Stay on top of the latest on education in California and nationally
EdSource’s daily email newsletter delivers free updates on key education issues, reforms and innovations right to your inbox.
Thanks for signing up!
Sign up for EdSource's daily newsletter
The Cal State system drops its plan to raise tuition by $228 to $5,970 for California undergraduates. Praising that freeze, Legislature leaders say they will seek to provide the university more state money.
A federally funded pilot program is bringing college and financial aid counseling to low-income students who live in public housing projects in nine cities, including Los Angeles. Whether it expands nationwide depends on results and funding.
While many districts favor a hands-off approach focused on safety as they prepare for the nationwide protest on March 14 — in which students throughout the country will walk out of class to advocate for gun control — some see it as a teachable moment.
A report by the Campaign for College Opportunity urges that the percentages of minority and women faculty and campus leaders reflect the ratios in the student bodies at California's public colleges and universities.
Trustees of the 23-campus Cal State system will delay until May a vote on a possible $228 tuition hike to allow time to lobby Gov. Jerry Brown and the State Legislature for more funding. Brown is resistant to giving the university any more. This year's negotiations will be his last.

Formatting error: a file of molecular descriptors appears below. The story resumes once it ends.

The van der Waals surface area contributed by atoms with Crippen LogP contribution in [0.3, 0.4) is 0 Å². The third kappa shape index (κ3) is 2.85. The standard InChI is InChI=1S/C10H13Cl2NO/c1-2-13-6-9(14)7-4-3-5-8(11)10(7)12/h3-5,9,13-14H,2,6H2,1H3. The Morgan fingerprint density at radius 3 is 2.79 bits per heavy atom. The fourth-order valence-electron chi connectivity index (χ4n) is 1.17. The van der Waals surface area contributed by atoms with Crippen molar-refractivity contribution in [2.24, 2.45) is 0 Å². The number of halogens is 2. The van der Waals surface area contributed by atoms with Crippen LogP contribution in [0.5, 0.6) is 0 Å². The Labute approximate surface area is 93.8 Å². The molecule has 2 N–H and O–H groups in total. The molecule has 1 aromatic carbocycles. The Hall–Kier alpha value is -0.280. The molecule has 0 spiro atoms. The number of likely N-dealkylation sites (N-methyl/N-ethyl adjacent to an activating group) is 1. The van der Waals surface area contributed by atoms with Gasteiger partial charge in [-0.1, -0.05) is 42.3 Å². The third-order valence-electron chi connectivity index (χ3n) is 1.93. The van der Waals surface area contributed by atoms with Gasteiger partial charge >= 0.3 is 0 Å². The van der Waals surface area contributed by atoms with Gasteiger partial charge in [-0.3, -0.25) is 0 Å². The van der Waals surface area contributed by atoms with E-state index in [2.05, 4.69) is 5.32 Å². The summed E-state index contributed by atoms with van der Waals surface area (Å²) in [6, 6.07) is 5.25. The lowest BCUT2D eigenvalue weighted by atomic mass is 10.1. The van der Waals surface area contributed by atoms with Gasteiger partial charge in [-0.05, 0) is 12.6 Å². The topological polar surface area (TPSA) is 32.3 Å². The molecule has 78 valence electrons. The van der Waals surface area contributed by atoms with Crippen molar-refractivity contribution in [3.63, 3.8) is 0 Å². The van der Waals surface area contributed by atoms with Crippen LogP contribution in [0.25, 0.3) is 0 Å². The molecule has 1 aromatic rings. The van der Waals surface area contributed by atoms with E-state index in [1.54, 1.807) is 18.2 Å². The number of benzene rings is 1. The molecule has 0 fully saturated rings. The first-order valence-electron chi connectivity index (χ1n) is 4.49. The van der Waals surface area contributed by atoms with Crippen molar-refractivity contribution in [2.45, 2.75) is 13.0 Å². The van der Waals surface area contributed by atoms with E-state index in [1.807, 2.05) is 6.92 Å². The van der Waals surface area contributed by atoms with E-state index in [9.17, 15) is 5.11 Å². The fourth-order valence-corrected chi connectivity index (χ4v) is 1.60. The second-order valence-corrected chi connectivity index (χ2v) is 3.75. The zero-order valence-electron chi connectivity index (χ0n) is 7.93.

UC leaders delay the vote until May to give extra time for lobbying in Sacramento for more state funding. They had said that the 2.7 percent increase was needed to increase enrollment, hire faculty, maintain buildings and improve mental health services. But Gov. Jerry Brown said regents should "reject outright" the plan to raise tuition.
The upcoming survey by the California Student Aid Commission will be the first of its scope since 2006. It will seek information from about 100,000 students in all the public and private higher education sectors about housing, food, books, transportation, technology and other costs. Officials hope it could lead to improved financial aid.
A recent court ruling gives undocumented California students a window to renew their DACA applications, officials said. Meanwhile, they urge the U.S. Supreme Court and Congress to protect the 700,000 or so undocumented young people nationwide who previously had protection against deportation.